2. My family likes food that can’t be sourced locally, like granola bars and juice and bananas. I want to honour my kids’ requests for foods that they enjoy eating.
  3. While we are learning to grow more and more food ourselves, there are major parts of our diet that are harder to produce on our own, namely grains.

I have big and beautiful dreams of more local micro farms that produce accessible food where that food is prepared together as a community. I can envision shared kitchens where people share recipes, come together for potlucks, and learn how to eat seasonally. I desperately want to build these options for more people and I think others do too. It’s a beautiful vision, but it’s not a reality yet.

When it comes down to it, our current food systems are just NOT accessible in any way. When people are forced to choose between highly processed foods that fill tummies versus locally grown foods that they need more time to cook and process, I don’t blame anyone for going with the former.


This is a really tough one because I believe that government and it’s system of policing should be avoided at all costs. They are both systems designed to continue the ongoing oppression of marginalized groups in order for the elite to maintain their status. Both institutions are tools used to keep one group elevated and the other group exploited. When you call the police, when you buy into the false democracy that is our political system, you only serve to keep them in place. I don’t call the cops. I don’t support systems of government at any level.

There are, however, groups of people that heavily rely on these systems and their programs in order to stay afloat. You can’t simply deny those programs and services without replacing them with something better. And while alternative, citizen-led programs ARE being developed, they aren’t available everywhere and I will never ever EVER blame folks for accessing the services from governments or police that are required to have their basic needs met.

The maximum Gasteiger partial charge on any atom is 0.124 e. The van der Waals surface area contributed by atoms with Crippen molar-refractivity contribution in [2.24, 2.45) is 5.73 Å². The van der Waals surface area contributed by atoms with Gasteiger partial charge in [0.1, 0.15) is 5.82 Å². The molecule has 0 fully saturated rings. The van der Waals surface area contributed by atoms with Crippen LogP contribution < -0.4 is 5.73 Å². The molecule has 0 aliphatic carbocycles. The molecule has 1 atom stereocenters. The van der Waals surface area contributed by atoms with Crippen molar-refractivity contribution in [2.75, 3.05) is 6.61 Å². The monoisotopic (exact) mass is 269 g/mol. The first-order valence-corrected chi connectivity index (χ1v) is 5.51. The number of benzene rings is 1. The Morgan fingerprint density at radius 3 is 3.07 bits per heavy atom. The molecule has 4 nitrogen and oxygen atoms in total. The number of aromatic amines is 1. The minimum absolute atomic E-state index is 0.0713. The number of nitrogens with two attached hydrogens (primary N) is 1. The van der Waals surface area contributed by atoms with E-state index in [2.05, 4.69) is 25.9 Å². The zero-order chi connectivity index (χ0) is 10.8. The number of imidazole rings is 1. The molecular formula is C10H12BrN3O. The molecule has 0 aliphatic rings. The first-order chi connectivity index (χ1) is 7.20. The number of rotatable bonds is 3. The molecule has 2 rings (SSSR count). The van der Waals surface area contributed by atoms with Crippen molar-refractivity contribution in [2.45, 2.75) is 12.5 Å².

I am all for abolition, but we need to simultaneously build better systems so that people don’t fall through the cracks.

In Blake Boles’ podcast Off-Trail Learning, Alex Khost talks about freedom as a concept that has different meanings in different contexts. There’s one point that Alex makes sits rent free in my brain everyday. He says that if I experience freedom that isn’t accessible to everyone, it’s not freedom but privilege.

It’s not freedom. It’s privilege.

When I talk about opting out, if it’s not accessible to everyone, it’s just privilege.

And it’s not accessible.

So how do we make it accessible? How do we open up the world of self-directed education to everyone? How do we find alternative economic systems to exist in while the one we’re forced into crumbles around us? How do we make good, healthy, locally sourced food available to everyone? How do we build alternative systems of governance that support the needs of everyone, not just the few?

Privilege in this context often feels like a dirty word that I should be ashamed of. But I have to swallow it down deep into my stomach and own it because I believe that it’s that privilege that should fuel that need for change. I cannot rely on those without privilege to do this work. It must be those who have more to lose, who have the opportunities to build new and better systems, and create a world where these alternative are finally accessible to everyone.